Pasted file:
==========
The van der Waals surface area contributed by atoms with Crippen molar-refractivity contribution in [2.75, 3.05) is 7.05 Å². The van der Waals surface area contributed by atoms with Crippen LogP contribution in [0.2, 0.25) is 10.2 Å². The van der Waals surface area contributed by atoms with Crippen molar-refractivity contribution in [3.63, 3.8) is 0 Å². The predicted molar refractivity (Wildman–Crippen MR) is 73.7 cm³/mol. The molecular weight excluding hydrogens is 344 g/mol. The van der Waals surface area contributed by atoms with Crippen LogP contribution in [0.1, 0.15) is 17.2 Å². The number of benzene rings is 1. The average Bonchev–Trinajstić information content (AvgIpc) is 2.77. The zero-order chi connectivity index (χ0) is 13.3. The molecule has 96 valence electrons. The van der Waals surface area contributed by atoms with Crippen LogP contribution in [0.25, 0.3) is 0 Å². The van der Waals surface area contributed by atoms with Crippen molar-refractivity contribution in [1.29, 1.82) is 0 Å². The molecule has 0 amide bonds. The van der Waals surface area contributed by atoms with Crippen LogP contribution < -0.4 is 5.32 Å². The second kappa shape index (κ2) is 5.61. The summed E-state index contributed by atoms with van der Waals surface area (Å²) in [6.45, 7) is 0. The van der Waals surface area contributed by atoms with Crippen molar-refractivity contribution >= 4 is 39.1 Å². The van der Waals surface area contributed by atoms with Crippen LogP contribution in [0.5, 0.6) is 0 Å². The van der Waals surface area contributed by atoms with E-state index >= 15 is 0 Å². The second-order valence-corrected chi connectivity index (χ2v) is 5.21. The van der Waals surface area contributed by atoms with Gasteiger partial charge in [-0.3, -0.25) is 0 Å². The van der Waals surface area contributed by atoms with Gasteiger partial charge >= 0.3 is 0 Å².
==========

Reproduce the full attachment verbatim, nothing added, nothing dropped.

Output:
The van der Waals surface area contributed by atoms with Crippen molar-refractivity contribution in [2.75, 3.05) is 7.05 Å². The van der Waals surface area contributed by atoms with Crippen LogP contribution in [0.2, 0.25) is 10.2 Å². The van der Waals surface area contributed by atoms with Crippen molar-refractivity contribution in [3.63, 3.8) is 0 Å². The predicted molar refractivity (Wildman–Crippen MR) is 73.7 cm³/mol. The molecular weight excluding hydrogens is 344 g/mol. The van der Waals surface area contributed by atoms with Crippen LogP contribution in [0.1, 0.15) is 17.2 Å². The number of benzene rings is 1. The average Bonchev–Trinajstić information content (AvgIpc) is 2.77. The zero-order chi connectivity index (χ0) is 13.3. The molecule has 96 valence electrons. The van der Waals surface area contributed by atoms with Crippen LogP contribution in [0.25, 0.3) is 0 Å². The van der Waals surface area contributed by atoms with Crippen molar-refractivity contribution in [1.29, 1.82) is 0 Å². The molecule has 0 amide bonds. The van der Waals surface area contributed by atoms with Crippen LogP contribution < -0.4 is 5.32 Å². The second kappa shape index (κ2) is 5.61. The summed E-state index contributed by atoms with van der Waals surface area (Å²) in [6.45, 7) is 0. The van der Waals surface area contributed by atoms with Crippen molar-refractivity contribution >= 4 is 39.1 Å². The van der Waals surface area contributed by atoms with Crippen LogP contribution in [0.5, 0.6) is 0 Å². The van der Waals surface area contributed by atoms with E-state index >= 15 is 0 Å². The second-order valence-corrected chi connectivity index (χ2v) is 5.21. The van der Waals surface area contributed by atoms with Gasteiger partial charge in [-0.3, -0.25) is 0 Å². The van der Waals surface area contributed by atoms with Gasteiger partial charge >= 0.3 is 0 Å².